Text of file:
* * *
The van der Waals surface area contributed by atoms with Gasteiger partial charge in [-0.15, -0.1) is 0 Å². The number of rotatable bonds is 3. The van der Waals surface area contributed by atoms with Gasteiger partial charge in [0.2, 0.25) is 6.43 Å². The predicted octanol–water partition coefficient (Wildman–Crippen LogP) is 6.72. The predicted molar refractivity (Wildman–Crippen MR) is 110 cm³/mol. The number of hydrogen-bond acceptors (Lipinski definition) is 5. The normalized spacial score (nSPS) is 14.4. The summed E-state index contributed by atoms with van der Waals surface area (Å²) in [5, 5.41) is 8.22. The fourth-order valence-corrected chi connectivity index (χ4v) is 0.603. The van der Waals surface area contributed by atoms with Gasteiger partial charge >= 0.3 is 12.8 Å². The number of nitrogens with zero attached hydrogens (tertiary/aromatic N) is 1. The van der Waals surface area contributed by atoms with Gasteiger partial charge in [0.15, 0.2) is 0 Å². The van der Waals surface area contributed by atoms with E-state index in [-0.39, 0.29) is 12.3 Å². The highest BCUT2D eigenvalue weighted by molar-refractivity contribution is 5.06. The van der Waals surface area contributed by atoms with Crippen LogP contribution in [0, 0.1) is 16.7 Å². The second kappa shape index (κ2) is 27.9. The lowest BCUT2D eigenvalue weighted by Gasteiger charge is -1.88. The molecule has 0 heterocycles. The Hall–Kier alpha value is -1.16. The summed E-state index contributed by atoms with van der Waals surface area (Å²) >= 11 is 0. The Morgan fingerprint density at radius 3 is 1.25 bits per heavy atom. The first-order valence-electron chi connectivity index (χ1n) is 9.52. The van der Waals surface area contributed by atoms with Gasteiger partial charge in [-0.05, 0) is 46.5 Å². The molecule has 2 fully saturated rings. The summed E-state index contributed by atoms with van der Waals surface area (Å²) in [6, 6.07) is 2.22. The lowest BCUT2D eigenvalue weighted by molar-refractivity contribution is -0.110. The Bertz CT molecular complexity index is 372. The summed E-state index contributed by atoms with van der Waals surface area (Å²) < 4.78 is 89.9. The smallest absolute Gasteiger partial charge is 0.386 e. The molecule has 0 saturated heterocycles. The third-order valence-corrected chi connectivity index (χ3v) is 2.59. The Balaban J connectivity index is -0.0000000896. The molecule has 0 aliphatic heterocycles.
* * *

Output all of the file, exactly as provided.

The van der Waals surface area contributed by atoms with Gasteiger partial charge in [-0.15, -0.1) is 0 Å². The number of rotatable bonds is 3. The van der Waals surface area contributed by atoms with Gasteiger partial charge in [0.2, 0.25) is 6.43 Å². The predicted octanol–water partition coefficient (Wildman–Crippen LogP) is 6.72. The predicted molar refractivity (Wildman–Crippen MR) is 110 cm³/mol. The number of hydrogen-bond acceptors (Lipinski definition) is 5. The normalized spacial score (nSPS) is 14.4. The summed E-state index contributed by atoms with van der Waals surface area (Å²) in [5, 5.41) is 8.22. The fourth-order valence-corrected chi connectivity index (χ4v) is 0.603. The van der Waals surface area contributed by atoms with Gasteiger partial charge >= 0.3 is 12.8 Å². The number of nitrogens with zero attached hydrogens (tertiary/aromatic N) is 1. The van der Waals surface area contributed by atoms with Gasteiger partial charge in [0.15, 0.2) is 0 Å². The van der Waals surface area contributed by atoms with E-state index in [-0.39, 0.29) is 12.3 Å². The highest BCUT2D eigenvalue weighted by molar-refractivity contribution is 5.06. The van der Waals surface area contributed by atoms with Crippen LogP contribution in [0, 0.1) is 16.7 Å². The second kappa shape index (κ2) is 27.9. The lowest BCUT2D eigenvalue weighted by Gasteiger charge is -1.88. The molecule has 0 heterocycles. The Hall–Kier alpha value is -1.16. The summed E-state index contributed by atoms with van der Waals surface area (Å²) >= 11 is 0. The Morgan fingerprint density at radius 3 is 1.25 bits per heavy atom. The first-order valence-electron chi connectivity index (χ1n) is 9.52. The van der Waals surface area contributed by atoms with Gasteiger partial charge in [-0.05, 0) is 46.5 Å². The molecule has 2 fully saturated rings. The summed E-state index contributed by atoms with van der Waals surface area (Å²) in [6, 6.07) is 2.22. The lowest BCUT2D eigenvalue weighted by molar-refractivity contribution is -0.110. The Bertz CT molecular complexity index is 372. The summed E-state index contributed by atoms with van der Waals surface area (Å²) < 4.78 is 89.9. The smallest absolute Gasteiger partial charge is 0.386 e. The molecule has 0 saturated heterocycles. The third-order valence-corrected chi connectivity index (χ3v) is 2.59. The Balaban J connectivity index is -0.0000000896. The molecule has 0 aliphatic heterocycles.